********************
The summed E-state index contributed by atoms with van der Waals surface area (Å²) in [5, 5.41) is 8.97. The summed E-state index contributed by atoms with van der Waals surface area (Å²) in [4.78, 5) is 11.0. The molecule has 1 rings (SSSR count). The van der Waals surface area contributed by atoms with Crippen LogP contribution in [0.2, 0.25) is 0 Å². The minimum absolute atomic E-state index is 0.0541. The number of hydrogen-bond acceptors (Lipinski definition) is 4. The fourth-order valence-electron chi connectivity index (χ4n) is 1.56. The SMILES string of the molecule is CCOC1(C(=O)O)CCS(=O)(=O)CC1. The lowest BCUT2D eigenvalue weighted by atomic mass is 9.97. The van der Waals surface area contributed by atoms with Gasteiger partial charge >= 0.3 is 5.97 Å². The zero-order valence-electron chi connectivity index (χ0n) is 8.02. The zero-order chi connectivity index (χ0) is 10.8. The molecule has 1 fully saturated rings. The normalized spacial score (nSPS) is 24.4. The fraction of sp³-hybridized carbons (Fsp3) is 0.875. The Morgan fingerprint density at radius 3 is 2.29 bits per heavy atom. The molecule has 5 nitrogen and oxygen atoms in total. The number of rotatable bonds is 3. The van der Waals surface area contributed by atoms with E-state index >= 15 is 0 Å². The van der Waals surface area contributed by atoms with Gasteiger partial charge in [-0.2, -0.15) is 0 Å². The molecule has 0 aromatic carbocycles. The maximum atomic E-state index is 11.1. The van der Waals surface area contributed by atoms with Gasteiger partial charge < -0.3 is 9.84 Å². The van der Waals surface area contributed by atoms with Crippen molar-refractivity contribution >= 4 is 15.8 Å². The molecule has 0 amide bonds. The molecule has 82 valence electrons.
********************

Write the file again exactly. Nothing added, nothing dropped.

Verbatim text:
The summed E-state index contributed by atoms with van der Waals surface area (Å²) in [5, 5.41) is 8.97. The summed E-state index contributed by atoms with van der Waals surface area (Å²) in [4.78, 5) is 11.0. The molecule has 1 rings (SSSR count). The van der Waals surface area contributed by atoms with Crippen LogP contribution in [0.2, 0.25) is 0 Å². The minimum absolute atomic E-state index is 0.0541. The number of hydrogen-bond acceptors (Lipinski definition) is 4. The fourth-order valence-electron chi connectivity index (χ4n) is 1.56. The SMILES string of the molecule is CCOC1(C(=O)O)CCS(=O)(=O)CC1. The lowest BCUT2D eigenvalue weighted by atomic mass is 9.97. The van der Waals surface area contributed by atoms with Gasteiger partial charge >= 0.3 is 5.97 Å². The zero-order valence-electron chi connectivity index (χ0n) is 8.02. The zero-order chi connectivity index (χ0) is 10.8. The molecule has 1 fully saturated rings. The normalized spacial score (nSPS) is 24.4. The fraction of sp³-hybridized carbons (Fsp3) is 0.875. The Morgan fingerprint density at radius 3 is 2.29 bits per heavy atom. The molecule has 5 nitrogen and oxygen atoms in total. The number of rotatable bonds is 3. The van der Waals surface area contributed by atoms with E-state index >= 15 is 0 Å². The van der Waals surface area contributed by atoms with Gasteiger partial charge in [-0.2, -0.15) is 0 Å². The molecule has 0 aromatic carbocycles. The maximum atomic E-state index is 11.1. The van der Waals surface area contributed by atoms with Gasteiger partial charge < -0.3 is 9.84 Å². The van der Waals surface area contributed by atoms with Crippen molar-refractivity contribution >= 4 is 15.8 Å². The molecule has 0 amide bonds. The molecule has 82 valence electrons.